In 2016, 4% of people had at least one red-flag interaction. In total, 85 red-flag interactions were found in 45 people, mainly involving cardiovascular drugs (41%), respiratory drugs including asthma inhalers (21%) and gastrointestinal drugs including proton pump inhibitors (20%). Lercarnidipine, used in the treatment of high blood pressure, was the single most red-flagged drug. Seventy per cent of those with a red-flag interaction were taking a protease inhibitor (predominantly darunavir/ritonavir) and 17% were taking boosted cobicistat.
"Keeping track of potentially dangerous interactions can be difficult if doctors and pharmacists do not know about all the medications a patient is taking."
Half of the patients treated in 2016 had at least one amber-flag interaction. The researchers found 1412 interactions in 526 people. Almost a third (30%) were related to dietary supplements, 19% to cardiovascular drugs and 18% to central nervous system drugs. The antiretrovirals most commonly involved in amber-flag interactions were protease inhibitors (31%) and integrase inhibitors (27%) (predominantly dolutegravir).
Amber-flag interactions grew in number between 2012 and 2016 (from 951 to 1153 occurrences, p < 0.001), mainly due to growth in interactions between dietary supplements and antiretrovirals. Part of this increase could be attributed to more careful recording of dietary supplements owing to contraindications for use with several new antiretrovirals, said Dr Majdouline El Moussaoui, presenting the research.
Many of the amber-flag interactions referred to supplements containing calcium, which should not be taken at the same time as dolutegravir. Unless taken with food, dolutegravir should be taken two hours before or six hours after calcium or iron supplements or multivitamin tablets. People with a history of osteoporosis and/or fractures – who might need calcium supplements – had twice the risk of an amber-flag interaction.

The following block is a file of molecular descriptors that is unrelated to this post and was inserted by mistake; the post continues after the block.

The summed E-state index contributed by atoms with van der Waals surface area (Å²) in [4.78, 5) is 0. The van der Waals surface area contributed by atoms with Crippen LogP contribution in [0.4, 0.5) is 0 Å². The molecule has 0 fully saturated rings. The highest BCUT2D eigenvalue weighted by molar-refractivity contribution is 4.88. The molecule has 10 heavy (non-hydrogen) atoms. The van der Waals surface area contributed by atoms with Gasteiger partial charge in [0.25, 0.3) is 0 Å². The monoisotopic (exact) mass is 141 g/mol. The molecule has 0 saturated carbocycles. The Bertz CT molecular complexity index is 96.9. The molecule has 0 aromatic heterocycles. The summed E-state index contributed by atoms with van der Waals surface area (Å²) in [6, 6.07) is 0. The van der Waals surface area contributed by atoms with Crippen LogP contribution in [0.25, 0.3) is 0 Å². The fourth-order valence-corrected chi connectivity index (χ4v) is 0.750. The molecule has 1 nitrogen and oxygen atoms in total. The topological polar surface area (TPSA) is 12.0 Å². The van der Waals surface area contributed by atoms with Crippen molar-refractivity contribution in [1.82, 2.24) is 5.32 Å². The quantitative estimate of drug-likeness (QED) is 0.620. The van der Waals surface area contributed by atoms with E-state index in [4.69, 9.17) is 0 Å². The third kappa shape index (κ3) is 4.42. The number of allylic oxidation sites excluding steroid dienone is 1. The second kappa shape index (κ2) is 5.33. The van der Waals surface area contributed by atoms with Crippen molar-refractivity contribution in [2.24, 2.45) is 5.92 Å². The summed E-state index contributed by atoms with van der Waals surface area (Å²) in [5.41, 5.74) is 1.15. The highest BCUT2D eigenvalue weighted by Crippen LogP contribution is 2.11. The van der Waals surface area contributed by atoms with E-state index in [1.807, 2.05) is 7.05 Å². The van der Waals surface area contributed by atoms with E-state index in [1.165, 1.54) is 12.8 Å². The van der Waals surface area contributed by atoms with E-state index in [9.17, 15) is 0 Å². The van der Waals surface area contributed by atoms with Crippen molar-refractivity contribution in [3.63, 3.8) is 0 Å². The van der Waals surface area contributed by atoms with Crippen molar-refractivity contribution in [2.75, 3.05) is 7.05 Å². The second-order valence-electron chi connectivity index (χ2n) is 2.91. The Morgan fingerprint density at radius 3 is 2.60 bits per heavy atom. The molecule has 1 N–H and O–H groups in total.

Protease inhibitor treatment raised the risk of a red-flag interaction sixfold and the risk of an amber-flag interaction fivefold.
Norwegian researchers also looked at the drug interaction potential of modern ART regimens. They reviewed ART prescriptions and co-medications for 8197 people issued between 2012 and 2018 and cross-checked these for interactions against the Liverpool HIV Drug Interactions database.
Eighty-two per cent received a co-prescription and 17% had a potential interaction. Six per cent had been prescribed a medication that should not be administered with their antiretroviral regimen.
The most commonly prescribed medications with potential interactions were diclofenac (anti-inflammatory painkiller), zolpidem (sleeping pill), ibuprofen (anti-inflammatory painkiller) and pantoprazole (proton pump inhibitor for treatment of acid reflux). The most commonly prescribed medications in the 'do not co-administer' category were pantoprazole (acid reflux), mometazone (asthma prevention) and levonorgestrel-ethyloestradiol (contraceptive pill). Almost all 'do not co-administer' interactions were with the antiretroviral medications rilpivirine, darunavir/ritonavir or doravirine.
El Moussaoui M et al. Evolution of drug interactions with antiretroviral medications in HIV-infected patients. 17th European AIDS Conference, Basel, abstract BPD1/2, 2019.
Gibbons S et al. Drug interaction profiles for first line antiretroviral therapy and selected fixed-dose antiretroviral combinations over 20 years of the Liverpool Drug Interaction website. 17th European AIDS Conference, Basel, abstract BPD1/3, 2019.
Heggelund L et al. Retrospective analysis of co-medication patterns among patients treated for HIV, and potential interactions with antiviral treatment, in Norway during 2012-2018 using the Norwegian population-based prescription database. 17th European AIDS Conference, Basel, abstract BPD1/4, 2019.